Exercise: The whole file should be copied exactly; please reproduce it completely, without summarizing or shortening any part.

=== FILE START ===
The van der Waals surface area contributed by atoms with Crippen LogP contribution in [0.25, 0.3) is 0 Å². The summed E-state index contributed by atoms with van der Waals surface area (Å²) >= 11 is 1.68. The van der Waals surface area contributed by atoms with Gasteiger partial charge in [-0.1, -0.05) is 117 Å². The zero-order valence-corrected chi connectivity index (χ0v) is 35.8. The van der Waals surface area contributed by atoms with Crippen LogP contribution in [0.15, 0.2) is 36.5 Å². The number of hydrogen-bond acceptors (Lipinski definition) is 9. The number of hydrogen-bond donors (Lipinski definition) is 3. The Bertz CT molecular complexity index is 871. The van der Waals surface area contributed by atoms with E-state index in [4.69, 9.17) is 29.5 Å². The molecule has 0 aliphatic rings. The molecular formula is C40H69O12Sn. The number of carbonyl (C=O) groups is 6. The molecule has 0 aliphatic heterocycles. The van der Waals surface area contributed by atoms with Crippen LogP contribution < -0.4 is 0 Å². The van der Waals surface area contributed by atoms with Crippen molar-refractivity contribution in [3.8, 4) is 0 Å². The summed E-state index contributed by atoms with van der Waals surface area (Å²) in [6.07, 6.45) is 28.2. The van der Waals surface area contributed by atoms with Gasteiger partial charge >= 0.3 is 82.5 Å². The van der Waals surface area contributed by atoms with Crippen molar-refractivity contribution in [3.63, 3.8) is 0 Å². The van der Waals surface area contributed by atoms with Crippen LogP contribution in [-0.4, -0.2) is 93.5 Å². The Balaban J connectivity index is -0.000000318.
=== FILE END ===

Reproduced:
The van der Waals surface area contributed by atoms with Crippen LogP contribution in [0.25, 0.3) is 0 Å². The summed E-state index contributed by atoms with van der Waals surface area (Å²) >= 11 is 1.68. The van der Waals surface area contributed by atoms with Gasteiger partial charge in [-0.1, -0.05) is 117 Å². The zero-order valence-corrected chi connectivity index (χ0v) is 35.8. The van der Waals surface area contributed by atoms with Crippen LogP contribution in [0.15, 0.2) is 36.5 Å². The number of hydrogen-bond acceptors (Lipinski definition) is 9. The number of hydrogen-bond donors (Lipinski definition) is 3. The Bertz CT molecular complexity index is 871. The van der Waals surface area contributed by atoms with E-state index in [4.69, 9.17) is 29.5 Å². The molecule has 0 aliphatic rings. The molecular formula is C40H69O12Sn. The number of carbonyl (C=O) groups is 6. The molecule has 0 aliphatic heterocycles. The van der Waals surface area contributed by atoms with Crippen LogP contribution < -0.4 is 0 Å². The van der Waals surface area contributed by atoms with Crippen molar-refractivity contribution in [3.8, 4) is 0 Å². The summed E-state index contributed by atoms with van der Waals surface area (Å²) in [6.07, 6.45) is 28.2. The van der Waals surface area contributed by atoms with Gasteiger partial charge >= 0.3 is 82.5 Å². The van der Waals surface area contributed by atoms with Crippen molar-refractivity contribution in [3.63, 3.8) is 0 Å². The van der Waals surface area contributed by atoms with Crippen LogP contribution in [-0.4, -0.2) is 93.5 Å². The Balaban J connectivity index is -0.000000318.